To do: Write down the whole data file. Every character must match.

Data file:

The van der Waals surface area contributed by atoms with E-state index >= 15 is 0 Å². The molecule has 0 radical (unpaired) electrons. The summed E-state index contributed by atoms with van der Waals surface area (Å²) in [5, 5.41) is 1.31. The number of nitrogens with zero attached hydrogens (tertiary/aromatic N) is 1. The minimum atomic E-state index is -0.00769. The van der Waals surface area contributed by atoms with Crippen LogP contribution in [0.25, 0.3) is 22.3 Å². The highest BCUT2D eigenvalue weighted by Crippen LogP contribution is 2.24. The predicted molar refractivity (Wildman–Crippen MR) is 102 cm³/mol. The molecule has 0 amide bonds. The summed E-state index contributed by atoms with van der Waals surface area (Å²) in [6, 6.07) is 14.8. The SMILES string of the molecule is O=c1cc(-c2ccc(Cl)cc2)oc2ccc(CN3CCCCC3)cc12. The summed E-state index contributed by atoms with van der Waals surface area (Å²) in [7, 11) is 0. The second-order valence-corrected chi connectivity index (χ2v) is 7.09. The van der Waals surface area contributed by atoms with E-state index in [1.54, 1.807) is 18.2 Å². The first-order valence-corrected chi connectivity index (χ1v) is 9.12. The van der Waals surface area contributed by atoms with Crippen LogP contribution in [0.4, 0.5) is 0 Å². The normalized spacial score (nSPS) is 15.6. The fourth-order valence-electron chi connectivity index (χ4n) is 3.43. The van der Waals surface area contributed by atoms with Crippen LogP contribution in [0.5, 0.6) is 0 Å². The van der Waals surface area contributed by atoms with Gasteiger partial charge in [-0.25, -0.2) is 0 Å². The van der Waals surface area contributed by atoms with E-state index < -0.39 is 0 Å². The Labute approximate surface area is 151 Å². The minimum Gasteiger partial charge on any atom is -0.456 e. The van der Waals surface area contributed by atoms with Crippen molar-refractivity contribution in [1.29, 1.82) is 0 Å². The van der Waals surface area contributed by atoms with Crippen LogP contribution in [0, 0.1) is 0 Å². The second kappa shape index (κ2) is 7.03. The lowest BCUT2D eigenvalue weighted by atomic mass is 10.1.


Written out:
The van der Waals surface area contributed by atoms with E-state index >= 15 is 0 Å². The molecule has 0 radical (unpaired) electrons. The summed E-state index contributed by atoms with van der Waals surface area (Å²) in [5, 5.41) is 1.31. The number of nitrogens with zero attached hydrogens (tertiary/aromatic N) is 1. The minimum atomic E-state index is -0.00769. The van der Waals surface area contributed by atoms with Crippen LogP contribution in [0.25, 0.3) is 22.3 Å². The highest BCUT2D eigenvalue weighted by Crippen LogP contribution is 2.24. The predicted molar refractivity (Wildman–Crippen MR) is 102 cm³/mol. The molecule has 0 amide bonds. The summed E-state index contributed by atoms with van der Waals surface area (Å²) in [6, 6.07) is 14.8. The SMILES string of the molecule is O=c1cc(-c2ccc(Cl)cc2)oc2ccc(CN3CCCCC3)cc12. The summed E-state index contributed by atoms with van der Waals surface area (Å²) in [7, 11) is 0. The second-order valence-corrected chi connectivity index (χ2v) is 7.09. The van der Waals surface area contributed by atoms with E-state index in [1.54, 1.807) is 18.2 Å². The first-order valence-corrected chi connectivity index (χ1v) is 9.12. The van der Waals surface area contributed by atoms with Crippen LogP contribution in [0.4, 0.5) is 0 Å². The normalized spacial score (nSPS) is 15.6. The fourth-order valence-electron chi connectivity index (χ4n) is 3.43. The van der Waals surface area contributed by atoms with Crippen LogP contribution in [0.5, 0.6) is 0 Å². The van der Waals surface area contributed by atoms with Gasteiger partial charge in [-0.25, -0.2) is 0 Å². The van der Waals surface area contributed by atoms with E-state index < -0.39 is 0 Å². The Labute approximate surface area is 151 Å². The minimum Gasteiger partial charge on any atom is -0.456 e. The van der Waals surface area contributed by atoms with Crippen molar-refractivity contribution in [1.29, 1.82) is 0 Å². The van der Waals surface area contributed by atoms with Crippen LogP contribution in [0, 0.1) is 0 Å². The second kappa shape index (κ2) is 7.03. The lowest BCUT2D eigenvalue weighted by atomic mass is 10.1.